Strength in numbers

By By Jade Gray

By Jade Gray

Most students on campus have been asked, “Are you registered?” at least a few times over the past few weeks as volunteers have been registering students to vote for the Nov. 7 elections.

Next week marks the 2006 midterm elections, and the turnout could reflect the trend of young voter increases Utah has experienced in recent years.

According to a study conducted by, Utah’s young population wasn’t shy during the 2004 presidential elections. Fifty-nine percent of young people, aged 18 to 29, turned out to vote that year, which placed Utah ninth in the nation for highest youth-voter turnout.

One factor contributing to these numbers could be the fact that Utah has a younger population than the rest of the nation, as the U.S. Census Bureau estimated the median age of Utahns this year is 27.1. The national median age is 35.3 years.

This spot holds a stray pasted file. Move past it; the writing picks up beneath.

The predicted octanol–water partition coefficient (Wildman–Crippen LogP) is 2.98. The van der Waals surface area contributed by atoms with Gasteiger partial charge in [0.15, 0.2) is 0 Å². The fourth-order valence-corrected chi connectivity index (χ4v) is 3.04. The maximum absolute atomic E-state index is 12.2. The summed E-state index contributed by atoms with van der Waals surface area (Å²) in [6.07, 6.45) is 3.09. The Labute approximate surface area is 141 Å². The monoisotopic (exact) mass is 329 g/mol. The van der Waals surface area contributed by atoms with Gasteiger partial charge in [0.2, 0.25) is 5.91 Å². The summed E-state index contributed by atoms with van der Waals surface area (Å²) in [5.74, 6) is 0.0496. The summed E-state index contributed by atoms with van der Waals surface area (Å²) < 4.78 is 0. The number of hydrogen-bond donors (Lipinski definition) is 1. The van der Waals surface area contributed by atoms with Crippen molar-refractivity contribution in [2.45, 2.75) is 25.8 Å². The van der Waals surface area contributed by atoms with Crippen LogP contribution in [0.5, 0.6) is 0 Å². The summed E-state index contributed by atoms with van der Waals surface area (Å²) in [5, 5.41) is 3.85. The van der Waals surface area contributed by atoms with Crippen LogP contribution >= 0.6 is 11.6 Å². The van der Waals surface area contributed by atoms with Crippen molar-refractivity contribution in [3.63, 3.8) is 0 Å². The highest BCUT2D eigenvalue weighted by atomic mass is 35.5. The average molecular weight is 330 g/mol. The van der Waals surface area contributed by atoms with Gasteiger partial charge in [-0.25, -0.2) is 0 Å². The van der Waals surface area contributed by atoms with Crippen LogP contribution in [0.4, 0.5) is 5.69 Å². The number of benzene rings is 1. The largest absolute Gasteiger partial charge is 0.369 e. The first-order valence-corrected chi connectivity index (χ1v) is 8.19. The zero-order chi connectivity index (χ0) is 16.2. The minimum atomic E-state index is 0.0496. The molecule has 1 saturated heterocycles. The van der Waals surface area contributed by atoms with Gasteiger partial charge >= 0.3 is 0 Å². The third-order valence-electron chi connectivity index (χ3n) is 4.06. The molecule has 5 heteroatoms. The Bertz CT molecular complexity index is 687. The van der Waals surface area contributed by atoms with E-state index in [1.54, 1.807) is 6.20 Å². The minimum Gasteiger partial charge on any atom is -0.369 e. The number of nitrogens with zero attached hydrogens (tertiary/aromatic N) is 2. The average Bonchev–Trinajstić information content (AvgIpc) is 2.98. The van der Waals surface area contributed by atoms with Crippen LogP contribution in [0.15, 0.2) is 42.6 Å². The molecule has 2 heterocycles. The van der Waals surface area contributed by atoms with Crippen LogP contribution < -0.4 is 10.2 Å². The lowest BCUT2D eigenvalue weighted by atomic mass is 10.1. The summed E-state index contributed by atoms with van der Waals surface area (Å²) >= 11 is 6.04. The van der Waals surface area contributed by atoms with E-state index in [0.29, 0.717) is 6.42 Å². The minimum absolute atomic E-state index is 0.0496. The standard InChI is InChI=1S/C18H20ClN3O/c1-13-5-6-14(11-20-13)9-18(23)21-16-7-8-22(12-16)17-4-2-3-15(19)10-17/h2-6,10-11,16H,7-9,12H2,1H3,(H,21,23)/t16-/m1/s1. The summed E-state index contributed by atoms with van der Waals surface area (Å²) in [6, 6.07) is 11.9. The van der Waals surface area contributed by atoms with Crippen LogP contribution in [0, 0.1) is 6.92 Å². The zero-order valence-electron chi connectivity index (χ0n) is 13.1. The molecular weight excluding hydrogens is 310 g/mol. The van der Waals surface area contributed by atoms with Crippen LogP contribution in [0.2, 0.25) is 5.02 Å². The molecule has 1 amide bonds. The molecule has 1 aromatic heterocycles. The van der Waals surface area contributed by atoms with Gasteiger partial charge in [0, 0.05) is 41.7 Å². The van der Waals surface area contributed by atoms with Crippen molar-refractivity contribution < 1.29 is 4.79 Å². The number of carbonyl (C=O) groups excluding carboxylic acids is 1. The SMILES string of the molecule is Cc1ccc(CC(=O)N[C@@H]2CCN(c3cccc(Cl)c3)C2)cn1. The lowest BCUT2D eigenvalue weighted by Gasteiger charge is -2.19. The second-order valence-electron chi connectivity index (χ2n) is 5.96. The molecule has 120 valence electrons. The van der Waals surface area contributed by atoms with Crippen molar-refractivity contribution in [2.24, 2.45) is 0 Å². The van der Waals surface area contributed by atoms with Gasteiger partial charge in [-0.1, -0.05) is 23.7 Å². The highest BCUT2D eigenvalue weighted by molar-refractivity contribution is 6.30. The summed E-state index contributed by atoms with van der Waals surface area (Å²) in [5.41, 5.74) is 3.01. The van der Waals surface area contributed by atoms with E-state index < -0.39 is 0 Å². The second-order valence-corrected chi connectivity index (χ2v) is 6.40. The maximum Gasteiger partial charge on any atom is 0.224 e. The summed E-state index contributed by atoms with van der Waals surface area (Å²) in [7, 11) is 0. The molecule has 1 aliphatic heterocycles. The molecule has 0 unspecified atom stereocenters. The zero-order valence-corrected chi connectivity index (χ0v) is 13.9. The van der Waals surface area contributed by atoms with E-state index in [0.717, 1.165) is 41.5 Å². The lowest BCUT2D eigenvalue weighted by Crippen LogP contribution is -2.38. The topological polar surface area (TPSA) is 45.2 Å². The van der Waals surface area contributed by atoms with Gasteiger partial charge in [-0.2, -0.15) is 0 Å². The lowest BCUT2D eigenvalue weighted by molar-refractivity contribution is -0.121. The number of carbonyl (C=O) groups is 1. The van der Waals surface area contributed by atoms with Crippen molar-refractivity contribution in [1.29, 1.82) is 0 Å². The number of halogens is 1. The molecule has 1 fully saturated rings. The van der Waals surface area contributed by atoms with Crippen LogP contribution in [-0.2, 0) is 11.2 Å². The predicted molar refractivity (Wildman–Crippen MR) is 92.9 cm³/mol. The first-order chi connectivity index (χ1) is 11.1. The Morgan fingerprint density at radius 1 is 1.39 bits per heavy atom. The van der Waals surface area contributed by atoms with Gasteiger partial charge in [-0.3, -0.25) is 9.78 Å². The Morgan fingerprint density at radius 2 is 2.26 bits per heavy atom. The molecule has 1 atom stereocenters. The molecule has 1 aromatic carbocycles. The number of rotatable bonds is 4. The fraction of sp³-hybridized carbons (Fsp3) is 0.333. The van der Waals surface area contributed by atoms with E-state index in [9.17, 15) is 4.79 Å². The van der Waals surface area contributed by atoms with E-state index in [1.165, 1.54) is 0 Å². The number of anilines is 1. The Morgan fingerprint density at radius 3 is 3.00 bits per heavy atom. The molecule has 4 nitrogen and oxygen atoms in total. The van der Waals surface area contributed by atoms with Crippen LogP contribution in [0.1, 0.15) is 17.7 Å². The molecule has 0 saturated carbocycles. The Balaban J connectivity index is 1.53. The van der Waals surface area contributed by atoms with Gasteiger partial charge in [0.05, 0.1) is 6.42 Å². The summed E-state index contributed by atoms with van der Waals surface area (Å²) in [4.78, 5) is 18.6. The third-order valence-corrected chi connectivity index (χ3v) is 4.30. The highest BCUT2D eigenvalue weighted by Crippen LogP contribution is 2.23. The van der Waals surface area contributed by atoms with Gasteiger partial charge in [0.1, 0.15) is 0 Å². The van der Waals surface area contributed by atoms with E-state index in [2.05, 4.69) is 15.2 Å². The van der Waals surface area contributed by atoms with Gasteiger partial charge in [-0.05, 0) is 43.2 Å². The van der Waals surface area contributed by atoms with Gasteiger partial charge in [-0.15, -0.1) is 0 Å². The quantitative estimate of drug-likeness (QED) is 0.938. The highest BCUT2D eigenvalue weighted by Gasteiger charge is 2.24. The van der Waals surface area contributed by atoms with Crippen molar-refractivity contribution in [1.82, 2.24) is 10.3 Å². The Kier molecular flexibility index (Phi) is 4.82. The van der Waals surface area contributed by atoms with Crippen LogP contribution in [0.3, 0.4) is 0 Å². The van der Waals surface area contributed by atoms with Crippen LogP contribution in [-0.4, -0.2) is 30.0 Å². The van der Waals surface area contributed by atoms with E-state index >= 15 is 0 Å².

The last midterm elections took place in 2002, when 22 percent of young Utahns hit the booths, a slight increase from the 1998 midterm election turnout.

Whether the upward trend will continue remains to be seen.

Alisa Smith, a senior gender studies major, said that a person’s party affiliation can have an effect on whether he or she votes.

“We’re in a Republican state, and a lot of students here at the U are Democrats and don’t vote because they feel their voices won’t be heard,” she said.

Smith also said that the reason people choose to vote nationally more than locally is because they are uneducated.

“We’re a generation taught only to care when something is really important,” she said. “People don’t realize that you can vote and change your situation if you vote in smaller elections versus just voting in the presidential election.”

Breanne Miller, political science major and member of the U College Democrats, agreed that education is most important in determining voter turnout.

“It’s slightly harder to get educated on local issues when voting as opposed to the national issues,” she said. “In the 2004 presidential elections, it seemed everyone knew what Bush and Kerry were about; it’s different with local elections.”

For more information on the ballot this year and voting locations, visit